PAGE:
By Richard A. Bernstein, M.D

Over the last few years, the use of musculoskeletal ultrasound has gained increased popularity.  Ultrasound has been used for decades in many aspects of healthcare for its noninvasive nature and avoidance of exposure to ionized radiation.  Though the bony architecture is not visualized in detail, ultrasound provides incredible insight into the soft tissue structures of the musculoskeletal system.  Historically, musculoskeletal ultrasound has been primarily utilized by radiologists due to equipment costs.  As the technology evolved portable ultrasound has become a cost effective tool in Orthopaedic practice. Noninvasive musculoskeletal ultrasound allows a quick and immediate visualization of soft tissues.

Shoulder

In-office ultrasound allows visualization of partial and full-thickness rotator cuff tears, examination for calcific deposits within the shoulder and also allows for greater accuracy in injecting the specific areas around the shoulder.  Anatomic landmarks were relied on for years to inject the acromioclavicular joint, subacromial space and glenohumeral joints.  However, the advent of musculoskeletal ultrasound helps increase the reliability and accuracy of these injections.  Anatomic visualization of the rotator cuff may now also be done in the office setting.  It does not preclude the use of magnetic resonance imaging (MRI) for labral or other rotator cuff pathology, but ultrasound is a painless inexpensive test, now at our disposal.

Ultrasound-process-applying-gel-to-elbow-for-bernstein-article-(2).pngElbow

Similar to the shoulder, the use of ultrasound aids in the diagnosis of both medial and lateral epicondylitis and cubital tunnel syndrome.  The accuracy of intra-articular aspirations and injections has improved utilizing ultrasound technology.

Hand and Wrist

One of the greatest advantages of in-office ultrasound is the evaluation of hand and wrist soft tissue abnormalities.  The subcutaneous position of these abnormalities allows relatively easy access for diagnostic assessment.  Aneurysms and ganglia may be differentiated by color Doppler ultrasound. For example, a mass that is fluid filled may be a ganglia, whereas a solid mass may be a tumor. Most foreign bodies are non-radiopaque, but diagnostic ultrasound allows the visualization of small foreign bodies buried in the subcutaneous tissue.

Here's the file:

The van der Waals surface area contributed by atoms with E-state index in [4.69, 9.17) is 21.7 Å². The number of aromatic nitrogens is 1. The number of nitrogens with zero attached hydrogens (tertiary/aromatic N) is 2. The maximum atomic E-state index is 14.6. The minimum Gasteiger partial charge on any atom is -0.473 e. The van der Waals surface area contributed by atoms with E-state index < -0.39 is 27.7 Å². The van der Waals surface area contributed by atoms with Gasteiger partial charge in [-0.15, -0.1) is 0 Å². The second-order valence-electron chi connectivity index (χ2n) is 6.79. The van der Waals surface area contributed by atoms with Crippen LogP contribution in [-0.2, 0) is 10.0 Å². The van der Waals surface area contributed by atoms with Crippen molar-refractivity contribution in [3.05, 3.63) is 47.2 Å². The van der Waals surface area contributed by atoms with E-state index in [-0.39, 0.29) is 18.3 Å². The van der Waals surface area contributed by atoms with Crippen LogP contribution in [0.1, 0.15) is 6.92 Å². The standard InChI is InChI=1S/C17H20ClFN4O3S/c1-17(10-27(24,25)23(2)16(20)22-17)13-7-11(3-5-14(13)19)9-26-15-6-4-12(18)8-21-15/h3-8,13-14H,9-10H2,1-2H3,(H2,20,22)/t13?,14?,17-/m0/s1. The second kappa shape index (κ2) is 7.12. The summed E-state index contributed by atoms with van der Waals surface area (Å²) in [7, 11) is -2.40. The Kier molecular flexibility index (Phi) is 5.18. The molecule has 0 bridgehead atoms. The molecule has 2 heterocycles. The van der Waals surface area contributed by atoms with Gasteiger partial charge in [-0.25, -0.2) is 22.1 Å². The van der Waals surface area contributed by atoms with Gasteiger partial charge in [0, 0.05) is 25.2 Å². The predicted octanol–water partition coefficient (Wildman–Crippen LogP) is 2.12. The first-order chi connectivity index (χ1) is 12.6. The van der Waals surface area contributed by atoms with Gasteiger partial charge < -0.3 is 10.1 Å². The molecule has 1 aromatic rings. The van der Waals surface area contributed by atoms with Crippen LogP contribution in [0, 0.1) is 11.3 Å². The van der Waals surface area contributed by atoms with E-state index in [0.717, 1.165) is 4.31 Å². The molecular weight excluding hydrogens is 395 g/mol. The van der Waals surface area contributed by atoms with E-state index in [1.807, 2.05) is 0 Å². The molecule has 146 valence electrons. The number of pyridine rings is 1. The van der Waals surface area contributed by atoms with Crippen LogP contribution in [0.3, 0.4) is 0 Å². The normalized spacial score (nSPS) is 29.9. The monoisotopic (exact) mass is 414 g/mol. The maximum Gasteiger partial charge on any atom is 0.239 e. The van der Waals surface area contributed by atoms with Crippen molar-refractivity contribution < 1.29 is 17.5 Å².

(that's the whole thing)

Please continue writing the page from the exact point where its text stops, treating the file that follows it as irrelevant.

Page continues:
Ultrasound-Machine-for-Bernstein-article-wrist.pngThe differential diagnosis of radial wrist pain includes basal joint arthritis or deQuervains tenosynovitis of the first dorsal compartment.  Identifying the diagnosis clinically may be challenging. However, ultrasound of the first dorsal compartment may show tenosynovial inflammation and thickening of the first dorsal compartment which guides the differential diagnosis.  Thickening or enlargement of the first dorsal compartment may also be easily visualized on ultrasound. In an inflamed wrist, the addition of ultrasound may guide a corticosteroid injection into an inflamed sheath and improve its efficacy.

Superficial traumatic hand lacerations may affect the integrity of underlying tendons. Ultrasound may visualize the intact or lacerated flexor tendons thereby eliminating a need for surgical wound exploration. Foreign bodies may also be readily visualized in the office setting and thereby avoid expensive and time consuming testing.

Ultrasound-Machine-for-Bernstein-article.pngAnother advantage of diagnostic ultrasound is in the diagnosis of carpal tunnel syndrome.  Ultrasound allows for visualization of the median nerve in the wrist. Multiple studies have demonstrated that a median nerve cross sectional area greater than 10mm is consistent with carpal compression.  In hopes of avoiding useful though invasive, neuro-diagnostic testing, a faster painless noninvasive ultrasound may give significant information regarding the diagnosis of an entrapment neuropathy at the wrist.  Furthermore, aspiration and injection of the smaller joints of the hand and wrist are far more accurate with ultrasound guidance. This minimizes patient discomfort.

The rheumatology literature has also reported the beneficial use of ultrasound to identify early inflammatory arthritis. A patient may present with one inflamed finger joint but be found to have inflammatory synovitis of multiple digits by ultrasound, thereby warranting further serologic investigation.

In summary, the utility of musculoskeletal ultrasound is an incredible advantage to the physician and it is an even more important benefit to the patient as it allows for a definitive diagnosis and more effective, less painful treatment.